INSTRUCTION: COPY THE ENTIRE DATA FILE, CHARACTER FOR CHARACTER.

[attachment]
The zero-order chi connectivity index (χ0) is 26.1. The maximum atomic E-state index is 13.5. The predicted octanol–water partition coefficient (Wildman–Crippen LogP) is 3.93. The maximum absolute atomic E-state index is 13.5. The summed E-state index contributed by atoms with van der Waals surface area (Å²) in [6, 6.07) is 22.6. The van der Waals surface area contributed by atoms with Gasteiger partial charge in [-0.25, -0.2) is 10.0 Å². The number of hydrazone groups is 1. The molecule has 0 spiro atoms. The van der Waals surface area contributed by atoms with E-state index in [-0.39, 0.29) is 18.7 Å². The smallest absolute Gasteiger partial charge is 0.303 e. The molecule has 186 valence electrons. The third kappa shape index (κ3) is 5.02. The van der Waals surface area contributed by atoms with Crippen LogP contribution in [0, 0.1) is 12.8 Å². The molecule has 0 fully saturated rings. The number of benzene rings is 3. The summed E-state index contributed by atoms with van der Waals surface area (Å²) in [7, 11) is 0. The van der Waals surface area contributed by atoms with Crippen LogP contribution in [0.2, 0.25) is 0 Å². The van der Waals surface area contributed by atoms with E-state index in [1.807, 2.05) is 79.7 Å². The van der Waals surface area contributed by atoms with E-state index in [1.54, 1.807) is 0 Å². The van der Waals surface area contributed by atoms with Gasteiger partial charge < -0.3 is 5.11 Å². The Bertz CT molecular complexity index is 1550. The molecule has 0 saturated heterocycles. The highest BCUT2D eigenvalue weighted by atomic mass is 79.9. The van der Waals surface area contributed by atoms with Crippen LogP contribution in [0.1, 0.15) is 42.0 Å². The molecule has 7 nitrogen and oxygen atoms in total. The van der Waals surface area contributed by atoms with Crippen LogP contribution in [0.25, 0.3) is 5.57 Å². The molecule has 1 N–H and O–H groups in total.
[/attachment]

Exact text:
The zero-order chi connectivity index (χ0) is 26.1. The maximum atomic E-state index is 13.5. The predicted octanol–water partition coefficient (Wildman–Crippen LogP) is 3.93. The maximum absolute atomic E-state index is 13.5. The summed E-state index contributed by atoms with van der Waals surface area (Å²) in [6, 6.07) is 22.6. The van der Waals surface area contributed by atoms with Gasteiger partial charge in [-0.25, -0.2) is 10.0 Å². The number of hydrazone groups is 1. The molecule has 0 spiro atoms. The van der Waals surface area contributed by atoms with E-state index in [-0.39, 0.29) is 18.7 Å². The smallest absolute Gasteiger partial charge is 0.303 e. The molecule has 186 valence electrons. The third kappa shape index (κ3) is 5.02. The van der Waals surface area contributed by atoms with Crippen LogP contribution in [0, 0.1) is 12.8 Å². The molecule has 0 fully saturated rings. The number of benzene rings is 3. The summed E-state index contributed by atoms with van der Waals surface area (Å²) in [7, 11) is 0. The van der Waals surface area contributed by atoms with Crippen LogP contribution in [0.2, 0.25) is 0 Å². The van der Waals surface area contributed by atoms with E-state index in [1.807, 2.05) is 79.7 Å². The van der Waals surface area contributed by atoms with E-state index in [1.54, 1.807) is 0 Å². The van der Waals surface area contributed by atoms with Gasteiger partial charge < -0.3 is 5.11 Å². The Bertz CT molecular complexity index is 1550. The molecule has 0 saturated heterocycles. The highest BCUT2D eigenvalue weighted by atomic mass is 79.9. The van der Waals surface area contributed by atoms with Crippen LogP contribution in [0.1, 0.15) is 42.0 Å². The molecule has 7 nitrogen and oxygen atoms in total. The van der Waals surface area contributed by atoms with Crippen LogP contribution in [0.25, 0.3) is 5.57 Å². The molecule has 1 N–H and O–H groups in total.